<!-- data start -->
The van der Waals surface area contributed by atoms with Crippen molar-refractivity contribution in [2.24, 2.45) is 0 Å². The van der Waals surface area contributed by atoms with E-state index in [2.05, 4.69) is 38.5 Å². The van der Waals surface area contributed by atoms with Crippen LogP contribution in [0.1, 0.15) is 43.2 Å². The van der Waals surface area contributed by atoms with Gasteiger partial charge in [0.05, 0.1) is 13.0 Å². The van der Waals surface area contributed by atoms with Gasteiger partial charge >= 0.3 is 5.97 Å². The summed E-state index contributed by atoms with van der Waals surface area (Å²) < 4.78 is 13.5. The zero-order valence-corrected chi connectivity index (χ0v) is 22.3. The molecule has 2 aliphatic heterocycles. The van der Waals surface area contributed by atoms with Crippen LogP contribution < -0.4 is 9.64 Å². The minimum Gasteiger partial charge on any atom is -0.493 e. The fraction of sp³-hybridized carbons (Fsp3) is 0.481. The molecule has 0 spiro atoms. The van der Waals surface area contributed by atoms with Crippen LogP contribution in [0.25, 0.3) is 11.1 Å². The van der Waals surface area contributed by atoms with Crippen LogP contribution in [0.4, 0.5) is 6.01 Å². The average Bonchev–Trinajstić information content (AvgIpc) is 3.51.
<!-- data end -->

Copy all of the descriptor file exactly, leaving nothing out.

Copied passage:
The van der Waals surface area contributed by atoms with Crippen molar-refractivity contribution in [2.24, 2.45) is 0 Å². The van der Waals surface area contributed by atoms with E-state index in [2.05, 4.69) is 38.5 Å². The van der Waals surface area contributed by atoms with Crippen LogP contribution in [0.1, 0.15) is 43.2 Å². The van der Waals surface area contributed by atoms with Gasteiger partial charge in [0.05, 0.1) is 13.0 Å². The van der Waals surface area contributed by atoms with Gasteiger partial charge >= 0.3 is 5.97 Å². The summed E-state index contributed by atoms with van der Waals surface area (Å²) < 4.78 is 13.5. The zero-order valence-corrected chi connectivity index (χ0v) is 22.3. The molecule has 2 aliphatic heterocycles. The van der Waals surface area contributed by atoms with Crippen LogP contribution < -0.4 is 9.64 Å². The minimum Gasteiger partial charge on any atom is -0.493 e. The fraction of sp³-hybridized carbons (Fsp3) is 0.481. The molecule has 0 spiro atoms. The van der Waals surface area contributed by atoms with Crippen LogP contribution in [0.25, 0.3) is 11.1 Å². The van der Waals surface area contributed by atoms with Crippen LogP contribution in [0.4, 0.5) is 6.01 Å². The average Bonchev–Trinajstić information content (AvgIpc) is 3.51.